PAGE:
Johnson shows all the signs of being a born manipulator of the vox populi – but in no way recognising an obedience to that voice unless it suits his book. As it happens, I have some highly controversial views on such obedience myself: I fail to see why barbarian voices owned by feckless yobs and criminals should be influential at all. Further, I don’t see why voting should be ‘a right’. For some individuals under certain circumstances, it should be earned. I do recognise that the creation of an oligarchic elite as a result of such ideas is an ever-present danger; but more and more in the 21st century, I find myself observing that we have a tiny, unrepresentative, unethical, corrupt and undemocratic elite anyway…and it was so-called universal suffrage that put them there.

The point I’m making bears repetition. I am a passionate believer in having respect for the People if they deserve it; and I am an equally passionate opponent of those who manipulate the People in the name of democracy. For the reasons outlined already, I believe that Boris Johnson is very firmly – and knowingly – in the latter camp. And it is for this reason above all others that The Slog fingered him four years ago as, alongside Harriet Harman, the most dangerous politician in Britain.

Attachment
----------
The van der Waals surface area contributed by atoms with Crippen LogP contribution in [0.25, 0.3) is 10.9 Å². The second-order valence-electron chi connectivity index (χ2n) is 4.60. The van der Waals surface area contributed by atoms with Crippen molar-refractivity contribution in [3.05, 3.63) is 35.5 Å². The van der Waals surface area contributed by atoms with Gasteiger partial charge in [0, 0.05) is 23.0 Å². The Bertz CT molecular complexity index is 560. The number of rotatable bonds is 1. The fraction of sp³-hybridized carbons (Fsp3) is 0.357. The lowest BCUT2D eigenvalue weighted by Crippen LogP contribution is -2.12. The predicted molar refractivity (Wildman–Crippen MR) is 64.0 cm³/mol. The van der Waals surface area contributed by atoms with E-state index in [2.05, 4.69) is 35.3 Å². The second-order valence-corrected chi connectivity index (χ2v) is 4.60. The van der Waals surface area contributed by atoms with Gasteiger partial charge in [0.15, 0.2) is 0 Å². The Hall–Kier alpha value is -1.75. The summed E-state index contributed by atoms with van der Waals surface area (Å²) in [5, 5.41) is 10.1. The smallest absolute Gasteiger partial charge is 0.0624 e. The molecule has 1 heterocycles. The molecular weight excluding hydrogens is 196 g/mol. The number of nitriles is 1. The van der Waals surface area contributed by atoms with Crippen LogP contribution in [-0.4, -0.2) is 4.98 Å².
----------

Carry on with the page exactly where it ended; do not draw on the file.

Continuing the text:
Plato believed that a democracy could only work if the all those voting were in possession of all the relevant facts – what he termed ‘the informed electorate’. Roman thinkers in turn recognised the problem of electors being informed…and Roman dictators saw clearly how they could be distracted by ‘bread and circuses’.

All these opportunities, manipulations and rabble-rousing are precisely what Boris Johnson has just achieved thanks to the Olympics. I do not doubt that threaders will appear, after this piece, and call that kind of conclusion miserable, mean and so forth. But those of such opinions should bear several things in mind.